A real estate agent is required by the State to give prospects written disclosures. Similar written disclosures of information or guidelines should be given by the Probate Courts to lay people who apply for guardianship of another person. As the AARP articles says, seniors have become victims of the legal process.

The shape of things to come for baby boomers(?), (the generation which has done more for Civil Rights than any other, etc.) Not very good if you have any assets.

Waiting to hear from you, we thank you for your time and consideration on this grave and shameful problem.

Brian and Alicia Rook 305.933-9594

Citizens Against Elder Abuse in the Probate / Guardianship Courts

1 comment:

Wiredbrain said...

http://www.wiredbrain.net/
Interference with an expectancy is an unusual tort because the beneficiary is authorized to sue to recover damages primarily to protect the testator’s interest rather than the disappointed beneficiary’s expectations. The fraud, duress, undue influence, or other independent tortious conduct required for this tort is directed at the testator. The beneficiary is not directly defrauded or unduly influenced; the testator is. Thus, the common law court has created this cause of action not primarily to protect the beneficiary’s inchoate rights, but to protect the deceased testator’s former right to dispose of property freely and without improper interference. In a sense, the beneficiary’s action is derivative of the testator’s rights. The facts presented are uncontested over the last four years:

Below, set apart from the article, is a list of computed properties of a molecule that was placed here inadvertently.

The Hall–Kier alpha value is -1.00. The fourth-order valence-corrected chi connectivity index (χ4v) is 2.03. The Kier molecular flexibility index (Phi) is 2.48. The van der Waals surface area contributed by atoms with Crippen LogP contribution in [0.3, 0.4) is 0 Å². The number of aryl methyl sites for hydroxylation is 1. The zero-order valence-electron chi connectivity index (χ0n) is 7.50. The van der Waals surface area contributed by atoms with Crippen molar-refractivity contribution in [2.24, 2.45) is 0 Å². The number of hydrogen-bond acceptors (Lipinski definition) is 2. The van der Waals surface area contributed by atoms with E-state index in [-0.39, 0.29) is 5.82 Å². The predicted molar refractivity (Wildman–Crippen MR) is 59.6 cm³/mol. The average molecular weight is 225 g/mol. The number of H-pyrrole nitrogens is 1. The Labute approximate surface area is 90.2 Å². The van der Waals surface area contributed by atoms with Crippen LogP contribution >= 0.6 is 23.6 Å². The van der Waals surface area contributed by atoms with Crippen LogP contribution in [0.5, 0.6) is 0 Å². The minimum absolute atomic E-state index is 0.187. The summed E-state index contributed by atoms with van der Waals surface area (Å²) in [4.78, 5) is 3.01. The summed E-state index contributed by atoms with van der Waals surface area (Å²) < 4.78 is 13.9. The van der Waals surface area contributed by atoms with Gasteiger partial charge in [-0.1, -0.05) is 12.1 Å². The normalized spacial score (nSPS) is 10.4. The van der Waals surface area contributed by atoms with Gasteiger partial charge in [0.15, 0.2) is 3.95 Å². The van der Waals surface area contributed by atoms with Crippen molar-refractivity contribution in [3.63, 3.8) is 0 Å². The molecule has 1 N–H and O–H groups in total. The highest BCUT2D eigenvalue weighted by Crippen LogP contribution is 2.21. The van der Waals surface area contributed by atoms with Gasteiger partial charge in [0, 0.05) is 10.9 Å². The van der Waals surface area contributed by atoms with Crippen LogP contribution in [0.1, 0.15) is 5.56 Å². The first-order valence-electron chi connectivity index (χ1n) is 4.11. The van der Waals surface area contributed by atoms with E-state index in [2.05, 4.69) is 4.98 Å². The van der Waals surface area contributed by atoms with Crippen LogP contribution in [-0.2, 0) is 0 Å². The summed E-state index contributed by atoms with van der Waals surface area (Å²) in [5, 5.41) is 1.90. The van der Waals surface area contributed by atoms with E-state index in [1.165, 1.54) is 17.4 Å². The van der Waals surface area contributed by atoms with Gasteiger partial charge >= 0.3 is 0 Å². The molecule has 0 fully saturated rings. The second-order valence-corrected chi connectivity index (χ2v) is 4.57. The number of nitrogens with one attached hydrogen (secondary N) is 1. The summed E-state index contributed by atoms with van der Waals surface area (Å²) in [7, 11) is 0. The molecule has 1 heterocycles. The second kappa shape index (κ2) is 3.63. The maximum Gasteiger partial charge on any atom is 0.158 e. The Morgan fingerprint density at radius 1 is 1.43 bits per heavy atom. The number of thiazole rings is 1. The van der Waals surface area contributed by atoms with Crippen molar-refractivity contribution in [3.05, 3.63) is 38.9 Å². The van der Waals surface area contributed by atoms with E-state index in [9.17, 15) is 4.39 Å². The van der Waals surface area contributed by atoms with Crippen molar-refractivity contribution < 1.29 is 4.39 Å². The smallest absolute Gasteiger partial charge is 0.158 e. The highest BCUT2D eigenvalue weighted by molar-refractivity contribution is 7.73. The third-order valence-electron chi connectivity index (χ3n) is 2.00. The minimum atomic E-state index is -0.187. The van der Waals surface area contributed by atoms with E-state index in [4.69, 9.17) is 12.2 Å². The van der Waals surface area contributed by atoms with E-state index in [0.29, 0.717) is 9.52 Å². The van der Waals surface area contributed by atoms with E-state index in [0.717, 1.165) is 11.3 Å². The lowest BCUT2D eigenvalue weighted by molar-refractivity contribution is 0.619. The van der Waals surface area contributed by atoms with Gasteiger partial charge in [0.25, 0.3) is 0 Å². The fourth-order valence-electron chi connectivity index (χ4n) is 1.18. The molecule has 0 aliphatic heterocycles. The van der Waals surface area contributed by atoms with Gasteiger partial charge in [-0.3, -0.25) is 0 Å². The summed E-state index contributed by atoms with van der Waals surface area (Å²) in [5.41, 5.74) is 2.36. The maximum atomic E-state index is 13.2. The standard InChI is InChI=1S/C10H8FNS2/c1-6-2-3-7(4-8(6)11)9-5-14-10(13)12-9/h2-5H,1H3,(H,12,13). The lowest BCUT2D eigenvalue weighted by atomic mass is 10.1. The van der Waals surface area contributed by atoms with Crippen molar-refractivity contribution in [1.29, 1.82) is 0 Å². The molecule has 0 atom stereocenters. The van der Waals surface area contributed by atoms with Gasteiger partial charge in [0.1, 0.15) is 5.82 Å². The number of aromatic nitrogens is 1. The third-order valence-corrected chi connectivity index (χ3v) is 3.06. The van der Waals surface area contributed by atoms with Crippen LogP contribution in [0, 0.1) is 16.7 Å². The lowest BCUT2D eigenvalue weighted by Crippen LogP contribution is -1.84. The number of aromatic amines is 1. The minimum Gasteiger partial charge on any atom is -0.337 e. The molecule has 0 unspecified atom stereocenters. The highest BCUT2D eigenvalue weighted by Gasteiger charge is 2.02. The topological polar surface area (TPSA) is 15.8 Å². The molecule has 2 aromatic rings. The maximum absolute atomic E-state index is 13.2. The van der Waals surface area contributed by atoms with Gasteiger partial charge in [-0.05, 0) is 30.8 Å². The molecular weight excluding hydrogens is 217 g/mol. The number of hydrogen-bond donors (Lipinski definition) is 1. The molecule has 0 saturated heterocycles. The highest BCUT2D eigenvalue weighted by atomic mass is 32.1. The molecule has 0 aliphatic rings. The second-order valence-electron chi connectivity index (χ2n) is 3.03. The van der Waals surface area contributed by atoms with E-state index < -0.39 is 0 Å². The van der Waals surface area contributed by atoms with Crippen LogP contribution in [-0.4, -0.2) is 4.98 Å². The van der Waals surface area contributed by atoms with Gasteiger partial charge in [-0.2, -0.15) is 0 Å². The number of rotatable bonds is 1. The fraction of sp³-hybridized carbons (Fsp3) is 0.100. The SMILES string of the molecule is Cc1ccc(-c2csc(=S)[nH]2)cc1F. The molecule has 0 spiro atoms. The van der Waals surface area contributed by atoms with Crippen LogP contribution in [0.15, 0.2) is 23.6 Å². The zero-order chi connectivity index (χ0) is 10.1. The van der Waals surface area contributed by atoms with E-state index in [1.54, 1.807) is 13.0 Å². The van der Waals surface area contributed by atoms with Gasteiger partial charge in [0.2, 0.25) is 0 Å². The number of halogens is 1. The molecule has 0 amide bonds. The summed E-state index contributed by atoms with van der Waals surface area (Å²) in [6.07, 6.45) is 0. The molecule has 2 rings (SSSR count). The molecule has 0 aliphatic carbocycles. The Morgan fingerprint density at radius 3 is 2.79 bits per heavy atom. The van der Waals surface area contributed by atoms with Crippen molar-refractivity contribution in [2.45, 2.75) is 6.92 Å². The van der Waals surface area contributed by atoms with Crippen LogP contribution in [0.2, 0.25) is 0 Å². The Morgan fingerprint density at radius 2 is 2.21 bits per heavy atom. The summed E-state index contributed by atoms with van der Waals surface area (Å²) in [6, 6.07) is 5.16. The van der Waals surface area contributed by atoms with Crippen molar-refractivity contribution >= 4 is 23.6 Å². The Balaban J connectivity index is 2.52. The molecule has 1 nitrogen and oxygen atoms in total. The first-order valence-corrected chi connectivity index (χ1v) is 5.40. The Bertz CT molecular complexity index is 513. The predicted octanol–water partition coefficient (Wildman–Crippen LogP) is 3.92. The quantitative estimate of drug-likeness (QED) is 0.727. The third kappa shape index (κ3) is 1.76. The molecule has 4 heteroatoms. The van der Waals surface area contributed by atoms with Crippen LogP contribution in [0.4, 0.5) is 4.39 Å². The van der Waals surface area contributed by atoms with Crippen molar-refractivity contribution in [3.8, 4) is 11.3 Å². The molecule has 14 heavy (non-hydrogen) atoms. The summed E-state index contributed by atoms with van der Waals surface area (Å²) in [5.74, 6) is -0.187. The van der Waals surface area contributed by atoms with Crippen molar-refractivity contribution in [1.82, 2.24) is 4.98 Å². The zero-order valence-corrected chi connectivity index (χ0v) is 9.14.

Power of attorney abuse (Brother Esq. also the personal representative screws his Brother – He obtained a durable power of attorney from his dying mother and used it to defraud his mother, the ethics of legal practice, and embezzle millions - This is exactly what happened)

Abuse of a power of attorney is an all too common phenomenon in Florida, and nationally. This article in the Wall Street Journal highlights what I perceive as a growing area of concern. All too often “trusted” friends or family members use the power of attorney for their own benefit.

http://online.wsj.com/public/article/SB119621444421006085.html

At the recent Fiduciary Litigation seminar in Dallas, James Woo spoke of the increase he is seeing in those with power of attorney facilitating the creation of a joint account of survivorship in either a bank or brokerage account. This often occurs in the context of a child excluding those assets from the estate the parent meant to pass on to all the children. The parent believes the children are being treated equally because that is what he provided in his will. But upon his death the other children learn that the probate estate is surprisingly small, and that their sibling with power of attorney gets all the bank and brokerage accounts.

This scenario calls for aggressive action and the consultation of a litigation attorney. The holder of a power of attorney owes a fiduciary duty to the principal. He has the burden to prove the account designation changes were fair. The other siblings can assert claims of undue influence, lack of capacity and tortious interference with inheritance